STUART THEOBALD: New accounting rules make comparing banks’ performance with 2009 hard

Companies must now expense the losses they expect to make as soon as their expectations change.

This column was first published in Business Day. 

Bank profitability has predictably been hit hard by the Covid-19 crisis. Profits have slumped between 43% (Standard Bank) and 82% (Absa) in the first half of the year.

The issue is how to judge this in context. Sure, profits have slumped, but the banks remained profitable and their financial strength has not been compromised. Nevertheless, I do wonder if this has been the worst performance in modern financial history.

It looks worse than during the financial crisis. In 2009, Standard Bank’s headline earnings fell 17%, Nedbank’s 30%, FirstRand’s 30%, and Absa’s 24%. But accounting rules have changed since, making it difficult to tell.

Impairments, the amounts banks must set aside for bad debts, were made according to IAS 39 (International Accounting Standards) then, whereas now they are made according to IFRS 9 (International Financial Reporting Standards). The detail of accounting standards can be mind-numbingly dull, but the differences make comparing financials between the two crises tricky. IAS 39 was based on an “incurred loss” model, but IFRS 9 is based on “expected loss” — bankers must expense the losses they expect to make, rather than the losses they have actually made, as soon as their expectations change.

You can imagine how this affects the figures banks are reporting. Even though the banks are reporting on the financial results to end-June, they have incurred huge costs for bad debt. Typically, a loan only counts as defaulted after a client has missed three months’ payments. With the crisis only sparking in March, the numbers of defaulting clients had thus not materially increased by the end of the financial period. But the banks are seeing what’s coming and ratcheting up impairments to pay for it.

Exactly how much the banks should be putting aside has been a matter of debate worldwide. The problem with IFRS 9 is that it is procyclical, amplifying economic shocks. In response to a bleak economic outlook, banks have to ratchet up provisions, which reduces their profits, leaving less capital to support lending, which decreases investment into the economy, causing a bleaker economic outlook.

Regulators have thus been walking a fine line in telling banks to go easy on hiking IFRS 9 provisions while also telling them to stick to the rules. The Bank of England briefed bank managers to not “kitchen sink” provisions. Locally, the Reserve Bank published several directives and guidance notes for banks on how to apply IFRS 9, telling them that loans they restructured due to the Covid-19 crisis don’t automatically represent higher credit risk, and that banks should “avoid procyclical assumptions in their IFRS 9 expected credit loss modelling”.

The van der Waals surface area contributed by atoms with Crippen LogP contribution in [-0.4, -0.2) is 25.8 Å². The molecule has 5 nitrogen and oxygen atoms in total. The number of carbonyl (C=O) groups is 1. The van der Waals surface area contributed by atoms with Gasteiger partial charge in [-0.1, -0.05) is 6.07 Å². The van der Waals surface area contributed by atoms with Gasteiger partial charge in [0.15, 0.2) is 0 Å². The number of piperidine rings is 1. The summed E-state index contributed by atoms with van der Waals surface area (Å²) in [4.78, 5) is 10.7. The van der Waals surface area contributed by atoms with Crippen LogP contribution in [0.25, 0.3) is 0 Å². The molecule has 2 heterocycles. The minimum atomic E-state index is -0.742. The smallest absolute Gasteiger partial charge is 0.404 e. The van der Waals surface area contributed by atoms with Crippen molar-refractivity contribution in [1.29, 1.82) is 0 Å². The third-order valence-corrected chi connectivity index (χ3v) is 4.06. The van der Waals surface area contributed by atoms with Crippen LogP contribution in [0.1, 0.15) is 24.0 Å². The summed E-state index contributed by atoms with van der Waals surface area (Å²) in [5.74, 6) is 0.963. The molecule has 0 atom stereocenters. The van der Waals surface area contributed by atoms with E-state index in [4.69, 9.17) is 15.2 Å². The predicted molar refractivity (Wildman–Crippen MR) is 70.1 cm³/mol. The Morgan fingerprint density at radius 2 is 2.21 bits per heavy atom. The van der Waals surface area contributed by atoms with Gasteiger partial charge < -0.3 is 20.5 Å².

There was a remarkable language game at work between the Reserve Bank and the banks, in which the subtext was: we would never tell you not to fully apply accounting standards, but to the extent possible, use your discretion to not tank the economy.

As it happens, the banks that have reported so far took different approaches. Absa went furthest, booking credit impairment expenses equivalent to 2.77% of its loan books (up from 0.79% for the same period a year ago). Standard Bank took the lowest charge, at 1.69% of its book (0.76%) and Nedbank was in the middle at 1.94% (0.70%). These were higher than in 2009 when Standard Bank took 1.60%, Nedbank 1.49% and Absa 1.73%. FirstRand will report this week.

Payment holidays

Included in the provisions were management “adjustments” and “overlays” that reflect the discretion of the banks in putting aside money to cover expected losses. Billions of rand were set aside beyond what the models, which rely substantially on historic data, were saying needed to be incurred. Standard Bank took the least conservative approach, allocating just R500m to a central reserve for future losses, though arguably its loss models are more forward looking than the other banks. Absa added an extra R3.6bn of “management adjustments” to its retail and business banking book alone.

These decisions will now be tested by the performance of bank books. A key area to watch is the customers that have received some form of support during the crisis. It is astounding just how many customers had received some type of relief from their banks in the form of payment holidays or other kinds of loan restructuring.

For example, Absa provided some form of relief to 22% of its R975bn in loans, equivalent to R216.8bn. Nedbank provided relief to 15% of its loans and Standard Bank to 18% of its personal and business banking book. These loans will have to go back to fully performing or much greater provisions may be required in future.

The banks are guardedly optimistic. New business volumes have recovered quite well post the level 5 lockdown. As some of this will be pent-up demand, it will take some time to see what the new baseline for business volumes is. But ultimately it is the bad debt performance that will remain the critical issue for the crisis.

• Theobald is chair of Intellidex.